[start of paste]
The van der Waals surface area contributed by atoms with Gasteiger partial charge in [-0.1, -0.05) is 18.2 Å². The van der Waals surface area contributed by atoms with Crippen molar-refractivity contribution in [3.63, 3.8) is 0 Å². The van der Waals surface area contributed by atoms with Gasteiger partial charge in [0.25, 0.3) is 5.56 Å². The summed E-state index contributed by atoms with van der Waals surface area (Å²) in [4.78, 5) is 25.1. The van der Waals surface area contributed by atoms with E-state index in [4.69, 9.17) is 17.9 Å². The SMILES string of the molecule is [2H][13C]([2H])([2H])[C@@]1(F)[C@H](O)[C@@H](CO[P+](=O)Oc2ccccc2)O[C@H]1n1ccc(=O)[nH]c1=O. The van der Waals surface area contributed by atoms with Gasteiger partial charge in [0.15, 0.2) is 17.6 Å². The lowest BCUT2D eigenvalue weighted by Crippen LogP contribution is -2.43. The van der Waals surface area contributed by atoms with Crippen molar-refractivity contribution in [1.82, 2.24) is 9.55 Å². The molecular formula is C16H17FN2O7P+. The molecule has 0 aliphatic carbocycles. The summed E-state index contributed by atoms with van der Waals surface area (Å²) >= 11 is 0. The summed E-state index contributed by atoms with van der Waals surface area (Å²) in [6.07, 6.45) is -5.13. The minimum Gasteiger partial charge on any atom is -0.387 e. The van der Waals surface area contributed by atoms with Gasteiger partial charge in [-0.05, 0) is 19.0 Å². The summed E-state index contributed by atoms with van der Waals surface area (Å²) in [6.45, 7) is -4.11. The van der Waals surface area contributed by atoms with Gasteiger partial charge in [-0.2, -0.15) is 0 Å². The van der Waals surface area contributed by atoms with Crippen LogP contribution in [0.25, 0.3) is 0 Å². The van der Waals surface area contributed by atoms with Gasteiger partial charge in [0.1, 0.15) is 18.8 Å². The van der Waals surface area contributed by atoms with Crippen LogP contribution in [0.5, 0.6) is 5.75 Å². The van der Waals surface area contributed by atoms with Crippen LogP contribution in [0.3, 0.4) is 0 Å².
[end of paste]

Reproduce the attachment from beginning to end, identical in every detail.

The van der Waals surface area contributed by atoms with Gasteiger partial charge in [-0.1, -0.05) is 18.2 Å². The van der Waals surface area contributed by atoms with Crippen molar-refractivity contribution in [3.63, 3.8) is 0 Å². The van der Waals surface area contributed by atoms with Gasteiger partial charge in [0.25, 0.3) is 5.56 Å². The summed E-state index contributed by atoms with van der Waals surface area (Å²) in [4.78, 5) is 25.1. The van der Waals surface area contributed by atoms with E-state index in [4.69, 9.17) is 17.9 Å². The SMILES string of the molecule is [2H][13C]([2H])([2H])[C@@]1(F)[C@H](O)[C@@H](CO[P+](=O)Oc2ccccc2)O[C@H]1n1ccc(=O)[nH]c1=O. The van der Waals surface area contributed by atoms with Gasteiger partial charge in [0.15, 0.2) is 17.6 Å². The lowest BCUT2D eigenvalue weighted by Crippen LogP contribution is -2.43. The van der Waals surface area contributed by atoms with Crippen molar-refractivity contribution in [1.82, 2.24) is 9.55 Å². The molecular formula is C16H17FN2O7P+. The molecule has 0 aliphatic carbocycles. The summed E-state index contributed by atoms with van der Waals surface area (Å²) >= 11 is 0. The summed E-state index contributed by atoms with van der Waals surface area (Å²) in [6.07, 6.45) is -5.13. The minimum Gasteiger partial charge on any atom is -0.387 e. The van der Waals surface area contributed by atoms with Gasteiger partial charge in [-0.05, 0) is 19.0 Å². The summed E-state index contributed by atoms with van der Waals surface area (Å²) in [6.45, 7) is -4.11. The van der Waals surface area contributed by atoms with Gasteiger partial charge in [-0.2, -0.15) is 0 Å². The van der Waals surface area contributed by atoms with Crippen LogP contribution in [0.25, 0.3) is 0 Å². The van der Waals surface area contributed by atoms with Gasteiger partial charge in [0.1, 0.15) is 18.8 Å². The van der Waals surface area contributed by atoms with Crippen LogP contribution in [0.5, 0.6) is 5.75 Å². The van der Waals surface area contributed by atoms with Crippen LogP contribution in [0.3, 0.4) is 0 Å².